EW reports that studios are offering loaded special edition discs in the newest booming market
Noted home-video writer Lewis Carroll said it best in ”Alice in Wonderland”: ”Every film is a winner, and all must have special-edition DVDs.” Okay, maybe he didn’t say that, but he certainly would have, had he owned a DVD player and waited in breathless anticipation for ”Good Burger: The Super Mega Titanium Edition.”
Nowadays, it seems no film has truly arrived until someone slaps it on a dual-layer disc, digs up its deleted scenes, and throws in a director’s/ actor’s/ writer’s commentary for good measure. Years ago, when such goodies came only on expensive laserdiscs, special editions were the domain of well-equipped cinemaniacs. But thanks to the industry’s push to mainstream DVD technology, enhanced discs are now far more affordable — and far more common. ”We’re making these for the mass market, not just film buffs,” says Ben Feingold, president of Columbia TriStar Home Video, who adds that, for now, profit is beside the point: ”Our strategy is to continue to excite the consumer about DVD.”
With feature-packed versions of ”Independence Day,” ”Men in Black,” and ”Terminator 2” coming soon — and such heavy hitters as ”Tarzan,” ”American Pie,” and overall best-seller ”The Matrix” still flying off shelves — there’s plenty to be excited about. But the glut of product also means studios must do more to make their special editions truly special. ”It’s got to be something over and above the commentary track and trailer approach,” says Peter Staddon, senior VP of marketing at Fox Home Entertainment. ”The bar has been raised significantly.”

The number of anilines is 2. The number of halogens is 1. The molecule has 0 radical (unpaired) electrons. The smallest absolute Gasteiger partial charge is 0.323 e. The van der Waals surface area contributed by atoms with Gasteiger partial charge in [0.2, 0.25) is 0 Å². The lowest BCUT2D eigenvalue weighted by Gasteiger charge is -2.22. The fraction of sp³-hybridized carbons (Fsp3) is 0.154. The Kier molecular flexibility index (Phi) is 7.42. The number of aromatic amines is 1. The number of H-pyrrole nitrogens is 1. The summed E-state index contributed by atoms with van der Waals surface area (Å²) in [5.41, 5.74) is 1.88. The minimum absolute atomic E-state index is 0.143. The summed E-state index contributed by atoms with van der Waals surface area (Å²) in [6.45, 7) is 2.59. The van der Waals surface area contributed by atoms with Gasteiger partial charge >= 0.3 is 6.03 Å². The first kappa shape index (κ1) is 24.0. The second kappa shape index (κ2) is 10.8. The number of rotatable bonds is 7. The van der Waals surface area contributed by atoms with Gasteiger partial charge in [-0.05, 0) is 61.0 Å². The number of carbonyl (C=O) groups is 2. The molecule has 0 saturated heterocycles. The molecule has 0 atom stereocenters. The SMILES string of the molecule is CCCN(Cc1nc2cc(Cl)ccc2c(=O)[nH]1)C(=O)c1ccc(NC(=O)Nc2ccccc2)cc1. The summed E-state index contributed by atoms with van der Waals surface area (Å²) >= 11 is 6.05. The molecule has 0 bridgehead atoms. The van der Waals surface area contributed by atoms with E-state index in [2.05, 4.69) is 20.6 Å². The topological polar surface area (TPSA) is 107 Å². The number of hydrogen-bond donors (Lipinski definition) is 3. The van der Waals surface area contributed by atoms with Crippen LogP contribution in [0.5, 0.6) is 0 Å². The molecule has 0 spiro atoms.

To meet the challenge, filmmaker cooperation is key. Pulling together the extra elements can be a legal as well as a technical challenge, and the inclusion of backstage interviews and deleted scenes must be cleared with everyone involved. ”There are so many entities involved, especially on something like ‘T2: The Ultimate Edition,”’ says Michelle Friedman, Artisan’s director of DVD production, who had to chase down Arnold Schwarzenegger for a sign-off on the documentary, ”T2: 3D, Breaking the Screen Barrier,” on loan from Universal Studios Hollywood theme park. ”Universal owns the ride, Columbia TriStar distributed the movie, Artisan has the home-video rights…. I think you can safely say just about every studio was somehow involved in this.”
Director involvement is equally important. Aside from commentary, helmers provide behind-the-scenes footage (David O. Russell and David Fincher are building reputations for their on-set ”home videos”), vital creative input, and the occasional tchotchke (Artisan wants to include a tour of David Lynch’s extensive prop collection on its still in the works ”Twin Peaks” DVD). For the most part, directors are more than willing to cooperate. ”I actually approached them,” says director Ben Younger, whose ”Boiler Room” disc didn’t quite qualify as a Platinum Series DVD (New Line’s term for a special edition), even though it contains commentary, deleted scenes, and the film’s original finale. ”I would call it ‘special,”’ sniffs Younger, ”because it’s got the ending the filmmaker wanted.”